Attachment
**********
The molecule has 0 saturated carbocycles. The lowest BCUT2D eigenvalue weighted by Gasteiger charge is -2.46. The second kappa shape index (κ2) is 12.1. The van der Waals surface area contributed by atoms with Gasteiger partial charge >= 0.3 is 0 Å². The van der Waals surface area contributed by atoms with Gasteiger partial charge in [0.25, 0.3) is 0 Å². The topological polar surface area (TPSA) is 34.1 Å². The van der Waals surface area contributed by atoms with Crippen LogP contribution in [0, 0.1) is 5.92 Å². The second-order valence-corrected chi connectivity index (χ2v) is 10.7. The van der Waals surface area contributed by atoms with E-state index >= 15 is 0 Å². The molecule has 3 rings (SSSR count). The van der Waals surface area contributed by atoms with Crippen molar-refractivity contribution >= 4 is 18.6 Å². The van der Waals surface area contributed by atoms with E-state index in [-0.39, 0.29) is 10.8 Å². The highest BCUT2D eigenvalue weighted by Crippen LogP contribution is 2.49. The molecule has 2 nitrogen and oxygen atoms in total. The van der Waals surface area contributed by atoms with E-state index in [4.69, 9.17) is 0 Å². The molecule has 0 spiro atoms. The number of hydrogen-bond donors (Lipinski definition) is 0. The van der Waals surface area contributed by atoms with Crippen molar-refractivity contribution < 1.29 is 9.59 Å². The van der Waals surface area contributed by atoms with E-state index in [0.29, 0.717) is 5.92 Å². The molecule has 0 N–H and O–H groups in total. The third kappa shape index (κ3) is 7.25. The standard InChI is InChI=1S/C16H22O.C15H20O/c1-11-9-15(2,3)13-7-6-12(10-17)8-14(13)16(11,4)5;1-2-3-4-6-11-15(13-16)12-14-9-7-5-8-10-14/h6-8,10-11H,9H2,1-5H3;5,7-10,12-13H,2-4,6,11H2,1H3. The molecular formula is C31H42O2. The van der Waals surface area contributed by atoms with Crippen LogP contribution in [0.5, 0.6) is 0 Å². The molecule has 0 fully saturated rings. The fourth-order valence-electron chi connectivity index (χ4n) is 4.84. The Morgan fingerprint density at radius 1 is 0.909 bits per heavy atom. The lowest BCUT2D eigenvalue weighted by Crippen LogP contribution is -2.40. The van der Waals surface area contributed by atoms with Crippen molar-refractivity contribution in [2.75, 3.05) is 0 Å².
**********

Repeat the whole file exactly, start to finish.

The molecule has 0 saturated carbocycles. The lowest BCUT2D eigenvalue weighted by Gasteiger charge is -2.46. The second kappa shape index (κ2) is 12.1. The van der Waals surface area contributed by atoms with Gasteiger partial charge >= 0.3 is 0 Å². The van der Waals surface area contributed by atoms with Gasteiger partial charge in [0.25, 0.3) is 0 Å². The topological polar surface area (TPSA) is 34.1 Å². The van der Waals surface area contributed by atoms with Crippen LogP contribution in [0, 0.1) is 5.92 Å². The second-order valence-corrected chi connectivity index (χ2v) is 10.7. The van der Waals surface area contributed by atoms with E-state index >= 15 is 0 Å². The molecule has 3 rings (SSSR count). The van der Waals surface area contributed by atoms with Crippen molar-refractivity contribution >= 4 is 18.6 Å². The van der Waals surface area contributed by atoms with E-state index in [-0.39, 0.29) is 10.8 Å². The highest BCUT2D eigenvalue weighted by Crippen LogP contribution is 2.49. The molecule has 2 nitrogen and oxygen atoms in total. The van der Waals surface area contributed by atoms with E-state index in [4.69, 9.17) is 0 Å². The molecule has 0 spiro atoms. The number of hydrogen-bond donors (Lipinski definition) is 0. The van der Waals surface area contributed by atoms with Crippen molar-refractivity contribution < 1.29 is 9.59 Å². The van der Waals surface area contributed by atoms with E-state index in [0.29, 0.717) is 5.92 Å². The molecule has 0 N–H and O–H groups in total. The third kappa shape index (κ3) is 7.25. The standard InChI is InChI=1S/C16H22O.C15H20O/c1-11-9-15(2,3)13-7-6-12(10-17)8-14(13)16(11,4)5;1-2-3-4-6-11-15(13-16)12-14-9-7-5-8-10-14/h6-8,10-11H,9H2,1-5H3;5,7-10,12-13H,2-4,6,11H2,1H3. The molecular formula is C31H42O2. The van der Waals surface area contributed by atoms with Crippen LogP contribution in [0.5, 0.6) is 0 Å². The molecule has 0 fully saturated rings. The fourth-order valence-electron chi connectivity index (χ4n) is 4.84. The Morgan fingerprint density at radius 1 is 0.909 bits per heavy atom. The lowest BCUT2D eigenvalue weighted by Crippen LogP contribution is -2.40. The van der Waals surface area contributed by atoms with Crippen molar-refractivity contribution in [2.75, 3.05) is 0 Å².